Scrutinizing Polygamy: Utah's Brown V. Buhman and British Columbia's Reference Re: Section 293

By Strassberg, Maura I. | Emory Law Journal, July 1, 2015 | Go to article overview

Scrutinizing Polygamy: Utah's Brown V. Buhman and British Columbia's Reference Re: Section 293


Strassberg, Maura I., Emory Law Journal


INTRODUCTION

The constitutionality of criminalizing1 polygamy was once an easy decision for the courts. In 1879, the United States Supreme Court confined its substantive discussion of polygamy to two paragraphs in Reynolds v. United States,2 and the Court has never seriously reconsidered the conclusions it reached.3 However, modern readers of Reynolds find the Court's conclusory and vague claims about the negative effects of polygamy on social order and political organization4 unconvincing and tainted by the Court's disparaging association of polygamy with "Asiatic and . . . African people."5 As same-sex relationships have become decriminalized6 and legally recognized,7 many have also found it difficult to understand why and how polygamy could continue to be criminalized. With the ground appearing to shift under what had previously been unquestioned rejection of polygamy, two recent major court decisions have tackled the issue head-on and have come out on opposite sides of the question.

In Canada, the British Columbia Supreme Court, addressing a constitutional reference to the court by the government of British Columbia, upheld the continued criminalization of polygamy under the Canadian Charter of Rights and Freedoms (Charter).8 The trial in Reference re: Section 293 of the Criminal Code of Canada (Reference), under Canadian law,9 was able to be brought in the absence of a "case or controversy."10 It involved forty-two days of hearings,11 ninety affidavits and expert reports,12 and "Brandeis Brief materials . . . . compris[ing] several hundred legal and social science articles, books and DVDs."13 Under Canadian law, limits on a right protected by the Charter must be justified by a purpose that is "pressing and substantial."14 As such, a large part of the decision in Reference was concerned with identifying the harms of polygamy and determining whether they were pressing and substantial.15 In 2011, the court issued a comprehensive 228-page opinion setting out the psychological, sociological, and political impacts of polygamy, finding that this was an objective that was pressing and substantial16 and concluding that the law was consistent with the Charter, despite the way in which it infringed upon liberty and freedom of religion.17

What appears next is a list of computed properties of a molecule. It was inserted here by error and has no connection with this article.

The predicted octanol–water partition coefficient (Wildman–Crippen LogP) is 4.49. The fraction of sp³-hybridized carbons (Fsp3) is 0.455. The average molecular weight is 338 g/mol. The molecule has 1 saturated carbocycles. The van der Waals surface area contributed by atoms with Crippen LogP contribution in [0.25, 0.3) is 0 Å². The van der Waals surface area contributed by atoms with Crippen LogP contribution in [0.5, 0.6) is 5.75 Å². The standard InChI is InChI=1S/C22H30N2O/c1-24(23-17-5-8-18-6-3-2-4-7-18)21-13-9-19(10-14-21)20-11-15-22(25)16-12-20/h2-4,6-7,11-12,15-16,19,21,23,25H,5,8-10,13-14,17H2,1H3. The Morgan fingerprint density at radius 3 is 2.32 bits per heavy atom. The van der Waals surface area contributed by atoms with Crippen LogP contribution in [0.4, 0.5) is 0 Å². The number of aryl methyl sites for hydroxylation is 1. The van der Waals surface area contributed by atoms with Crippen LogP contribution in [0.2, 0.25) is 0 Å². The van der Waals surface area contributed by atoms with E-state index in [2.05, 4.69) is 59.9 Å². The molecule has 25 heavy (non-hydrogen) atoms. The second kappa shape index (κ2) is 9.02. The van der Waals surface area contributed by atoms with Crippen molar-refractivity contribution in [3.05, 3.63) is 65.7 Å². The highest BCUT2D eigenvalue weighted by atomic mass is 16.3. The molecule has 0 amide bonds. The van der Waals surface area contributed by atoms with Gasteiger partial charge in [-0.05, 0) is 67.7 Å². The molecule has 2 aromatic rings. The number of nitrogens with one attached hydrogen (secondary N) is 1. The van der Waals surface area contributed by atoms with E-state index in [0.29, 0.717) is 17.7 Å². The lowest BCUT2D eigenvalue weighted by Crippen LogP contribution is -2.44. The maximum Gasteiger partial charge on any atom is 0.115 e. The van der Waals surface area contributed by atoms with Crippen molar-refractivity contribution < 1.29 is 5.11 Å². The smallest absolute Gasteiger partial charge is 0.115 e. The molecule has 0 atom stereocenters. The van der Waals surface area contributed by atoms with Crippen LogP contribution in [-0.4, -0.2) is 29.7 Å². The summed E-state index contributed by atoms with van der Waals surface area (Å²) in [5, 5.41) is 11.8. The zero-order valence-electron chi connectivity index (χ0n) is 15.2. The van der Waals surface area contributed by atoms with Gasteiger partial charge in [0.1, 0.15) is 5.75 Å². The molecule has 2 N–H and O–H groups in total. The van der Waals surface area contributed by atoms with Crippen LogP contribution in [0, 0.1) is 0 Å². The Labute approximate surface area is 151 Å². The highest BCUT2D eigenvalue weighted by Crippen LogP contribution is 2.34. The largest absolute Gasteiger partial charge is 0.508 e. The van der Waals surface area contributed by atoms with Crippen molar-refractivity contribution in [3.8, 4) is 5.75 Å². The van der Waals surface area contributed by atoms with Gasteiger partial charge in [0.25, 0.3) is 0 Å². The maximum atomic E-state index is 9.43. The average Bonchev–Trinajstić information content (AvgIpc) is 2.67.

In the United States, in a case brought by the reality TV stars of Sister Wives, Kody Brown and his four wives (Meri, Janelle, Christine, and Robyn) and litigated by Professor Jonathan Turley of George Washington University Law School, the United States District Court for the District of Utah found Utah's criminalization of polygamy unconstitutional.18 Brown v. Buhman was decided on summary judgment based on twenty-two undisputed facts19 with the State failing to submit any admissible evidence on the social harms of polygamy and largely failing to substantively oppose the constitutional claims.20 In its long and complex 2013 opinion in Brown, the Utah federal court held that parts of Utah's criminal bigamy statute21 failed to pass either strict, heightened, or rational basis scrutiny.22 The court upheld the statute insofar as it prohibited multiple legal marriages but struck down the statute's application to a practice of polygamy that involved multiple religious marriages for which legal recognition was not sought.23

Although the focus of this Article is not on the comparative advantages or disadvantages of a constitutional reference versus a case or controversy approach, it is notable that the presence of an adversarial "case" in Brown failed to produce the expected full exploration of the issues; it was not equally litigated on both sides. In contrast, the law in Reference was both strongly defended and attacked: the Attorneys General of British Columbia and Canada took the position that the polygamy law was constitutional, an 'Amicus' appointed by the court opposed the law,24 and eleven groups were granted Interested Person status,25 four of whom opposed the law and seven of whom supported it. …

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